2.5. Transmission Electron Microscopy (TEM), Scanning Transmission Electron Microscopy (STEM) and Energy Dispersive X-Ray Spectroscopy (EDS)

Immediately upon sampling, 7.5 µl samples were applied to carbon-coated copper grids and allowed to air-dry (in the dark) prior to TEM analysis, to determine particle morphology. Grids were analysed using a JEOL JEM- 2100F transmission electron microscope with an operating voltage of 200 kV. Item analysis image processing software was used to measure between 100 200 particles in each sample to determine the size distribution and average size of the various anisotropic particles present.

The STEM-EDS analysis was performed using a spot size of 0.5 nm (high resolution) with an acquisition time of 220 seconds. The INCAx-sight (Oxford Instruments) EDS analysis software was used to obtain and identify the elemental spectra of various points of interest.

2.6. Scanning Electron Microscopy (SEM)

A high resolution, Zeiss ULTRA plus Field Emission Gun Scanning Electron Microscope (FEG-SEM) operating at low electron voltages of between 0.6 - 1.0 kV was used to image and characterize the surfaces of the AuNPs.

3. Results and Discussion

3.1. Nanoparticle Synthesis and Separation

The method described by Basu et al. (2008) was optimized to produce the highest concentration of compact nanoparticles within the narrowest size distribution. In addition, the effect of alternating two different acids during pH adjustment, namely weak acetic acid and 50% HCl, on particle morphology was investigated. The results showed that acetic acid promoted the synthesis of the smaller more compact particles (Figures 1(a) and 2(a)), while the use of HCl suppressed the formation of the smaller particles while subsequently promoting the growth of very large, well-formed anisotropic nanoplates in the micrometer size range (up to 10 µm) (Figure 2(b)). Unfortunately the size variations of the plate-like particles were extremely large hence the method utilizing acetic acid was chosen as the method of choice (results not shown).

Even with optimization, two types of particles were produced; namely the smaller, more compact particles and the larger, thinner plates. Since the properties of nanoscale materials are largely dependent on the particle size and morphology, a number of separation methods were identified and investigated.

All of the separation methods tested except for centrifugation in combination with a glycerol density gradient provided poor separation efficiencies. Further investtigations into optimizing the most promising method were undertaken but difficulties in extracting the fractionated particles from the glycerol gradient resulted in the method being rejected. In the end, the simplest method of differential centrifugation was chosen even though only partial separation was achieved.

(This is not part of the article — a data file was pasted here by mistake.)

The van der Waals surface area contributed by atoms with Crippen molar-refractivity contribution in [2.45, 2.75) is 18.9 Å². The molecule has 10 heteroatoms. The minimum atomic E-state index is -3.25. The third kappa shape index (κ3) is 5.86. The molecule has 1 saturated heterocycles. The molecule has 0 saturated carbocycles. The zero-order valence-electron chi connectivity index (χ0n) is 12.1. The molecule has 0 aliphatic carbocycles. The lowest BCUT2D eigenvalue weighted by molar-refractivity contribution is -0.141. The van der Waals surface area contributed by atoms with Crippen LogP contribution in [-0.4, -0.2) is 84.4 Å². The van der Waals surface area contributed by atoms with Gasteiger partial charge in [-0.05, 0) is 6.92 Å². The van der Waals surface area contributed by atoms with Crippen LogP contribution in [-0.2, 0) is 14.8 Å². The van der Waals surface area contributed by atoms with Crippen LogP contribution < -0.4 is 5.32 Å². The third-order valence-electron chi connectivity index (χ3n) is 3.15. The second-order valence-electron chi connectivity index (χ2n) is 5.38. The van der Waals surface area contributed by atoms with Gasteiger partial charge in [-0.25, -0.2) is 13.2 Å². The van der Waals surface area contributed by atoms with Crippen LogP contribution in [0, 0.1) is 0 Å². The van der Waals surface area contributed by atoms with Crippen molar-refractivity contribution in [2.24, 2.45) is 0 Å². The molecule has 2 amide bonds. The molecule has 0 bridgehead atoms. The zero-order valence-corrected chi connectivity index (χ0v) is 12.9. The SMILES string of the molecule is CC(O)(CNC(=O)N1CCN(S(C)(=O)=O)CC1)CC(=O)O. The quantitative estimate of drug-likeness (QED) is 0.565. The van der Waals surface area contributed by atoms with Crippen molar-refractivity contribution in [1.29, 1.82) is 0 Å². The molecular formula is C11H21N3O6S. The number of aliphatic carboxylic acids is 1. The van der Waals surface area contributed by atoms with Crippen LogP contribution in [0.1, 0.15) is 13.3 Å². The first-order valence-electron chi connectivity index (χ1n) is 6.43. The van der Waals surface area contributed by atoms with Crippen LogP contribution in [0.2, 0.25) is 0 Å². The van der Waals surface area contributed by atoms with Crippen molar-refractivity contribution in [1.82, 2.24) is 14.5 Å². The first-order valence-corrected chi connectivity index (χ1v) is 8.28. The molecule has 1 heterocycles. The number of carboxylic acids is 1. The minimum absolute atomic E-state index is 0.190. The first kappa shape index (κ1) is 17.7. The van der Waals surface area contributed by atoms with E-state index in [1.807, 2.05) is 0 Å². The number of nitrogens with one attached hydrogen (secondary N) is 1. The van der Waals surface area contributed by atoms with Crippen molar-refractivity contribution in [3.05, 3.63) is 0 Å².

3.2. TEM, SEM and STEM-EDS

Figure 1 illustrates TEM images taken of the Au-NPs


Figure 1. (a) TEM images of nanoparticles and nanoplates present in the Original sample (Scale bar = 500 nm). (b) Magnified image of a number of nanoplates illustrating the thinness of the particles (Scale bar = 200 nm). (c) and (d) Size distributions of the Small (<60 nm) and Large (>60 nm) NPs respectively.

Figure 2. SEM images. (a) Range of well-formed anisotropic particles present in the Original sample (Scale bar = 200 nm). (b) Example of very large microplates produced when using HCl (Scale bar = 2 µm).

identified in the Original solution. Below the images are graphic representations of the size distributions of the Small NPs (<60 nm) and Large NPs (>60 nm) respectively. From the images, it is clear that the original sample is a heterogeneous mixture of particles. The various particles observed have clean, straight edges and are anisotropic in nature. The particle morphologies appear to be of two types, namely the two-dimensional (2D) triangular, truncated-triangular or hexagonal plates and the more compact three-dimensional (3D), rounded particles.

The nanoplates observed appear to be exceptionally thin (a few nanometers), since overlapping particles can be seen beneath them (Figure 1(b)).

In addition, these particles exhibit intriguing lines of light and dark which undulate when observed in real time and are expected to be caused by dispersion of the electron beam due to the bending of the particle [18].

On closer inspection, the SEM images in Figure 2(a) clearly show the geometric nature of both the larger plates and the smaller particles which are in fact, not merely rounded but (mostly) icosahedral (20-sided) in nature with other geometric morphologies such as truncated-icosahedrons and pyramids also present in smaller quantities.

The reproducibility of the process was demonstrated by performing the synthesis in triplicate and comparing the results using TEM analysis. The average size of both the Small NPs and Large NPs were determined using image processing software where between 100 - 200 particles were analyzed from each replicate. The average particle sizes were found to compare closely to one another (Figure 3). In addition, the Small NPs were found to dominate in all three cases at relative concentrations varying between 76% - 82%.

In addition, the elemental composition of the various particles observed in the colloidal sample were analyzed by scanning transmission electron microscopy (STEM) in combination with energy dispersive x-ray spectroscopy (EDS) and were positively identified as elemental Au (0) (Figure 4).

Since nanoparticle morphology is well known to drastically affect the properties of the sample, partial separation of the two vastly different particles was performed prior to further characterization.

4. UV-Vis Spectra